Nut butter... minus the nuts? The Amazing Chickpea offers a pulse-based alternative
A chickpea enthusiast who grew up in India but has spent his adult life in the US, Minnesota-based Kumar first started making chickpea butter a few years ago for friends of his daughter with nut allergies, realized he might be onto something good, and founded The Amazing Chickpea.
If you add dry roasted sunflower seeds and olive oil to dry roasted chickpeas, plus a small amount of cane sugar, sea salt and organic palm oil (as a stabilizer), the net result is remarkably similar to peanut butter, making it an ideal alternative for shoppers looking for avoid nuts or those simply looking for more options in the emerging alternative butters segment, Kumar told FoodNavigator-USA.
From a nutritional perspective, Kumar's chickpea butter is pretty similar to peanut butter, with a similar level of fiber and sugar, slightly less fat and sodium and slightly less protein (however each serving still contains 5g protein), while chickpeas are also packed with micronutrients including vitamin K, folate, phosphorus, zinc, copper, manganese, choline, selenium, iron, vitamin B-6, and magnesium.
“We're not marketing it as better than peanut butter, it's just another healthy option in the alternative nut butter category."
80-90% of our customers don’t have nut allergies
As for the target market, he originally thought the nut-free part of the story would be the key purchase driver - and some retailers have looked to merchandise it next to allergy-friendly foods - but has discovered that the product has far more mainstream appeal.
"We’ve had a lot of interest from parents who want to make peanut butter sandwiches for their kids but their schools don’t allow peanuts, so they love this alternative. But we’re also finding that more than 80-90% of our customers don’t have nut allergies at all, they just love the taste of chickpea butter and love having more options in the nut and seed butter aisle," said Kumar.
Choc 'a chic: Half the sugar of Nutella
A new choc-a-chic variant – in which cocoa powder is used instead of sunflower seeds – has also been popular with kids, while parents see it as a healthier alternative to Nutella (it has half the sugar, less than half the saturated fat, twice the fiber and slightly more protein) that tastes just as delicious, said Kumar.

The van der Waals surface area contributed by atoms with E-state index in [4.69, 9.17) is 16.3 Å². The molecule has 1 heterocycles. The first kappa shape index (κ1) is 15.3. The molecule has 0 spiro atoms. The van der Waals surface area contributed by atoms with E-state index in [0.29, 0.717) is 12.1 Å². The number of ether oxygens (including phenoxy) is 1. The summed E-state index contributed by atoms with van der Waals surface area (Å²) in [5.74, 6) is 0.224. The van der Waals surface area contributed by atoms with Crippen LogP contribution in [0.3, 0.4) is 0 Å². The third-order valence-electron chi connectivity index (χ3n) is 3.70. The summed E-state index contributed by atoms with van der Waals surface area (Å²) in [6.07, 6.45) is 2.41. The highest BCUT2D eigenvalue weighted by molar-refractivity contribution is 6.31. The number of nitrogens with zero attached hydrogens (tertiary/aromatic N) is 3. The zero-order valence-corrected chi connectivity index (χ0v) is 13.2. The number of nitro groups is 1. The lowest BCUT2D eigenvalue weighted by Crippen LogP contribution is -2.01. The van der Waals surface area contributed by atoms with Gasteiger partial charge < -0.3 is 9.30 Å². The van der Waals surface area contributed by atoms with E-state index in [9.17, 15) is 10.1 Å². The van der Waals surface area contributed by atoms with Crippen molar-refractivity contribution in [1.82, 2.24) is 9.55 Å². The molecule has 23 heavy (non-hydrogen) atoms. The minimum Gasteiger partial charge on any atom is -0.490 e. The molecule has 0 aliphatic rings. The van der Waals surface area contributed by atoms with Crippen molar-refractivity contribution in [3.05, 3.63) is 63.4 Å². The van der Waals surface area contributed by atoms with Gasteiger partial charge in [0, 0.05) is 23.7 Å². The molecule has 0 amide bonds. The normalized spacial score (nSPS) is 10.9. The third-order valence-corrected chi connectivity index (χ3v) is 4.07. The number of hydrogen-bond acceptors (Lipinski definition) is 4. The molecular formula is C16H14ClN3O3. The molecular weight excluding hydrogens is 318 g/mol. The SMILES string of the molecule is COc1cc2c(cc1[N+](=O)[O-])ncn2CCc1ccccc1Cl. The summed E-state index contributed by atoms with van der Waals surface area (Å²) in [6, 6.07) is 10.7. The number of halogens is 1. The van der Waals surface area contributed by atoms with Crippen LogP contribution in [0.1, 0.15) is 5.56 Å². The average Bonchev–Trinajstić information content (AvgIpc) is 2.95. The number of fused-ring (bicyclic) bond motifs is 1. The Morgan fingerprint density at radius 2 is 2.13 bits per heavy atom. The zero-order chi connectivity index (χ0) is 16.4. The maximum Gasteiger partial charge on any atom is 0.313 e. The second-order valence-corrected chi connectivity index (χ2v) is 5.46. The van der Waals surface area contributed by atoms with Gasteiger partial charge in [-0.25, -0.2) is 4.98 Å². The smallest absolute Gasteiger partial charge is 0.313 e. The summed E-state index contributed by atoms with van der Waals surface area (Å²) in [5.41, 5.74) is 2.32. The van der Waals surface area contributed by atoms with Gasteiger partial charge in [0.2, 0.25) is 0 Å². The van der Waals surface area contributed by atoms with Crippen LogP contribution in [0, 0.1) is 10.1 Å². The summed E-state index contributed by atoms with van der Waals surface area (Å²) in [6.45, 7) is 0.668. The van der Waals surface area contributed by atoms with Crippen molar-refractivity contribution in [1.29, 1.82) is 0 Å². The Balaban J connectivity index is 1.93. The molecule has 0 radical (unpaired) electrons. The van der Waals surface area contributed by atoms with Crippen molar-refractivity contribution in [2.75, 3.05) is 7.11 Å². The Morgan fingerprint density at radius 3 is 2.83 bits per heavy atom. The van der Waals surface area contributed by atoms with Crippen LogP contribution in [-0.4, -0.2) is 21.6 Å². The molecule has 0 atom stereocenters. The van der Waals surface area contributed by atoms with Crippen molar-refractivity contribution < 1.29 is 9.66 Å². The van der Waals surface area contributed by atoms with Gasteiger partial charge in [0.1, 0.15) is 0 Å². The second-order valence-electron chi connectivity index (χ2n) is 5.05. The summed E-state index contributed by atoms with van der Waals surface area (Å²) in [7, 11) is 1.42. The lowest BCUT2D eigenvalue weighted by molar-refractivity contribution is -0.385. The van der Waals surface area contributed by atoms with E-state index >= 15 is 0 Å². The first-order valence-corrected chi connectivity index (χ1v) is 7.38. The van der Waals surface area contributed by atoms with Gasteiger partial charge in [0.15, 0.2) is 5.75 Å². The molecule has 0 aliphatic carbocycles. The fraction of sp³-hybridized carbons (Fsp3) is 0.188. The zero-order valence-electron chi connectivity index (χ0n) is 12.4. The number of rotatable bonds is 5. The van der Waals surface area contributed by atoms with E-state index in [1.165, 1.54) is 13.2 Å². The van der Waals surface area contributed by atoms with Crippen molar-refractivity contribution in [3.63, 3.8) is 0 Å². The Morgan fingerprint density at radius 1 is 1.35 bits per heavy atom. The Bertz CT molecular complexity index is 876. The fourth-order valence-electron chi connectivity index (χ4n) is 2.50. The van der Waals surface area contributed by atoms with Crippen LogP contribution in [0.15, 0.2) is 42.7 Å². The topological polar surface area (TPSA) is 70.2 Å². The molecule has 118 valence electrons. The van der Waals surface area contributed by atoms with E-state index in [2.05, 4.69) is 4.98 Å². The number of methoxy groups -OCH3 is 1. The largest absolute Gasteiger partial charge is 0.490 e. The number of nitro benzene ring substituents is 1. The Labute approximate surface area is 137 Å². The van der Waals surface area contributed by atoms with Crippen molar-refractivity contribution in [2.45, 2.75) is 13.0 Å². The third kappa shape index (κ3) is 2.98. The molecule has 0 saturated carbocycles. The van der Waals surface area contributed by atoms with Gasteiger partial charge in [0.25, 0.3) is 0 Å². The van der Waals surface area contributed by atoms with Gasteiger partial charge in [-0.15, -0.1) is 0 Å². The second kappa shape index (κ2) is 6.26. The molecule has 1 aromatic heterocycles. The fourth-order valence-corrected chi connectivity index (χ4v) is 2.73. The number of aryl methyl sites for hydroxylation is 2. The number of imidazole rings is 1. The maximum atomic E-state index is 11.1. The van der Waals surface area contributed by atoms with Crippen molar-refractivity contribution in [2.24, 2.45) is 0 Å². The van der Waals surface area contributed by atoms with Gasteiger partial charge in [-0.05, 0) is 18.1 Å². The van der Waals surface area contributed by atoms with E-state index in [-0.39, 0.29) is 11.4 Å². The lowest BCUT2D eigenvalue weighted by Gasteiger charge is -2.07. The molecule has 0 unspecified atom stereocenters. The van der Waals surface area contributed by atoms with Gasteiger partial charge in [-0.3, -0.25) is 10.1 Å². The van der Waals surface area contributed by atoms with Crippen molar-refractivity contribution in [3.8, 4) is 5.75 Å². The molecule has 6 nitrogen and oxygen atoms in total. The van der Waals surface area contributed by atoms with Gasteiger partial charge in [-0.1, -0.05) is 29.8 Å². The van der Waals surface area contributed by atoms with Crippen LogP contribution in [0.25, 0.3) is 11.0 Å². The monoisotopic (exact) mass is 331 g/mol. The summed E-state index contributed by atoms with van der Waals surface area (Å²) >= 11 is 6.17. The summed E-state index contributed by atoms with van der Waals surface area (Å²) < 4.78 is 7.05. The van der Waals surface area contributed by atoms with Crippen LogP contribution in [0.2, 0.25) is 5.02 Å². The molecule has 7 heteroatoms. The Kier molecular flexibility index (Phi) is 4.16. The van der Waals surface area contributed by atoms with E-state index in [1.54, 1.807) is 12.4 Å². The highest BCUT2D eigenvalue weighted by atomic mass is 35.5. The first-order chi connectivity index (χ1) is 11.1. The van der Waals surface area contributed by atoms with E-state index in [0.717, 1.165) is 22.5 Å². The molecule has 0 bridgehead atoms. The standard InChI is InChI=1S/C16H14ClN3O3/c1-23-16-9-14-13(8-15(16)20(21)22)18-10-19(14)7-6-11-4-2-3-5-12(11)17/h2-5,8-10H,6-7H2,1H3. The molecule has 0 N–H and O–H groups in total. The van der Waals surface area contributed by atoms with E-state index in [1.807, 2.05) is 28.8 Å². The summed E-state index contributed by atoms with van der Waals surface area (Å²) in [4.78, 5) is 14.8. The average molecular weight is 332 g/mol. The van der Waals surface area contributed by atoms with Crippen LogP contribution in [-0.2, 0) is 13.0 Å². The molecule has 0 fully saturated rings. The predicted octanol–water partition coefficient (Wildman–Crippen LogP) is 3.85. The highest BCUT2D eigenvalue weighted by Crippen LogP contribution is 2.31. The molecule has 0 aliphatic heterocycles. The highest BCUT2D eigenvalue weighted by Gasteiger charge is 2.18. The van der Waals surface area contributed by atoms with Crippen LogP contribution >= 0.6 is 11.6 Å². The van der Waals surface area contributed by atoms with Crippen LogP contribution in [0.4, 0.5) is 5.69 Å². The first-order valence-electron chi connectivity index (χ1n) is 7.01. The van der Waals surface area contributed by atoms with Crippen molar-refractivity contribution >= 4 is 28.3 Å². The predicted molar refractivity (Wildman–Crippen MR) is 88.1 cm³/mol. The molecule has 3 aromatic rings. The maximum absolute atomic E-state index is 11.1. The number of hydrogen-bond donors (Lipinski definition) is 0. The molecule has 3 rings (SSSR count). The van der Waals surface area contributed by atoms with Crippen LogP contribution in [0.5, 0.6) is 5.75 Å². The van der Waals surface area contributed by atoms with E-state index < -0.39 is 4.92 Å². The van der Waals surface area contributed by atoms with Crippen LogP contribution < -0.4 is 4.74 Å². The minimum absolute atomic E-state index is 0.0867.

"It's vegan, with no dairy, and much less sugary than Nutella, so it's a healthier option."
But being first in any category is a double-edged sword, in that it's great being ahead of the game, but you also have to educate consumers, and that's tough for any start-up, said Kumar, who says the price - at $7.99 for a 12oz jar and $9.99 for a 16oz jar - is the same or better than most alternative nut butters.
"The biggest challenge is encouraging trial, because when people try it, they love it, but they don't know what it's going to taste like, so sampling is going to be key. It's not hummus, the taste and texture is much closer to peanut butter."
That said, the growth of the hummus category coupled with the emergence of chickpea-fueled brands such as Biena Foods, The Good bean, Hippeas and Banza and the launch of chickpea flours and proteins are all slowly helping to raise awareness of chickpeas in the US, he said.
The go to market strategy
Right now, the bulk of Kumar’s business is online, via his own website and through Amazon, but after exhibiting at the Fancy Food Show and Expo West this year, he’s now aggressively pursuing bricks and mortar accounts to take the business up a gear in 2018.
Right now, the one frustration he has is that the products are nut-free, but are made in a factory that processes nuts, which is clearly stated on pack.
While the factory carefully controls for cross contamination, individuals with severe nut allergies typically avoid products with such disclaimers, so Kumar is looking for a nut-free site that could meet his needs in future.